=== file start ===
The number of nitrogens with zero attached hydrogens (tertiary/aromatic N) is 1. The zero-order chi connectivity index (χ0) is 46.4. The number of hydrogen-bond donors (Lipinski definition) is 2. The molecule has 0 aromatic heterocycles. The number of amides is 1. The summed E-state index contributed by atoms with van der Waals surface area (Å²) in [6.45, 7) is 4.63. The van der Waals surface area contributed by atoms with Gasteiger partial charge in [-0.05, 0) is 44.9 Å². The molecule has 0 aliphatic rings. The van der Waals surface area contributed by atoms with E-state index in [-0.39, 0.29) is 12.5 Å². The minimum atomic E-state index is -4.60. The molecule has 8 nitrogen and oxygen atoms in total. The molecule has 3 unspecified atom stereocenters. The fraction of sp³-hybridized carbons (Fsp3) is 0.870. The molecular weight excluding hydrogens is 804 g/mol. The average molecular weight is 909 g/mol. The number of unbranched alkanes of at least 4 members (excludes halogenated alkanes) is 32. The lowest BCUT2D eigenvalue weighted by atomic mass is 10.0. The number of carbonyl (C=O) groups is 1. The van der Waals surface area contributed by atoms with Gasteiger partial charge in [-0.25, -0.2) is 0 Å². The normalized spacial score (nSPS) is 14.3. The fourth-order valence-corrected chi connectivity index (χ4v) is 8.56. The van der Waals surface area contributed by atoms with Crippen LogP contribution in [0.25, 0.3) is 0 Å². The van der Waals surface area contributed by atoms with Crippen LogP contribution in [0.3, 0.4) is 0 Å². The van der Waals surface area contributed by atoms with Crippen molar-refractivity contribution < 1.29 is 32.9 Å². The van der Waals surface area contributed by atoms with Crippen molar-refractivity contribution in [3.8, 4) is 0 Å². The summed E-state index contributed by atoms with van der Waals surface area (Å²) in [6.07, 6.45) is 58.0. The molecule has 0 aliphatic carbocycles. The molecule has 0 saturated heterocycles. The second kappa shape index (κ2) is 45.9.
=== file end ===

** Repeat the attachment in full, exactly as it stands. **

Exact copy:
The number of nitrogens with zero attached hydrogens (tertiary/aromatic N) is 1. The zero-order chi connectivity index (χ0) is 46.4. The number of hydrogen-bond donors (Lipinski definition) is 2. The molecule has 0 aromatic heterocycles. The number of amides is 1. The summed E-state index contributed by atoms with van der Waals surface area (Å²) in [6.45, 7) is 4.63. The van der Waals surface area contributed by atoms with Gasteiger partial charge in [-0.05, 0) is 44.9 Å². The molecule has 0 aliphatic rings. The van der Waals surface area contributed by atoms with E-state index in [-0.39, 0.29) is 12.5 Å². The minimum atomic E-state index is -4.60. The molecule has 8 nitrogen and oxygen atoms in total. The molecule has 3 unspecified atom stereocenters. The fraction of sp³-hybridized carbons (Fsp3) is 0.870. The molecular weight excluding hydrogens is 804 g/mol. The average molecular weight is 909 g/mol. The number of unbranched alkanes of at least 4 members (excludes halogenated alkanes) is 32. The lowest BCUT2D eigenvalue weighted by atomic mass is 10.0. The number of carbonyl (C=O) groups is 1. The van der Waals surface area contributed by atoms with Gasteiger partial charge in [-0.25, -0.2) is 0 Å². The normalized spacial score (nSPS) is 14.3. The fourth-order valence-corrected chi connectivity index (χ4v) is 8.56. The van der Waals surface area contributed by atoms with Crippen LogP contribution in [0.25, 0.3) is 0 Å². The van der Waals surface area contributed by atoms with Crippen LogP contribution in [0.3, 0.4) is 0 Å². The van der Waals surface area contributed by atoms with Crippen molar-refractivity contribution < 1.29 is 32.9 Å². The van der Waals surface area contributed by atoms with Crippen molar-refractivity contribution in [3.8, 4) is 0 Å². The summed E-state index contributed by atoms with van der Waals surface area (Å²) in [6.07, 6.45) is 58.0. The molecule has 0 aliphatic carbocycles. The molecule has 0 saturated heterocycles. The second kappa shape index (κ2) is 45.9.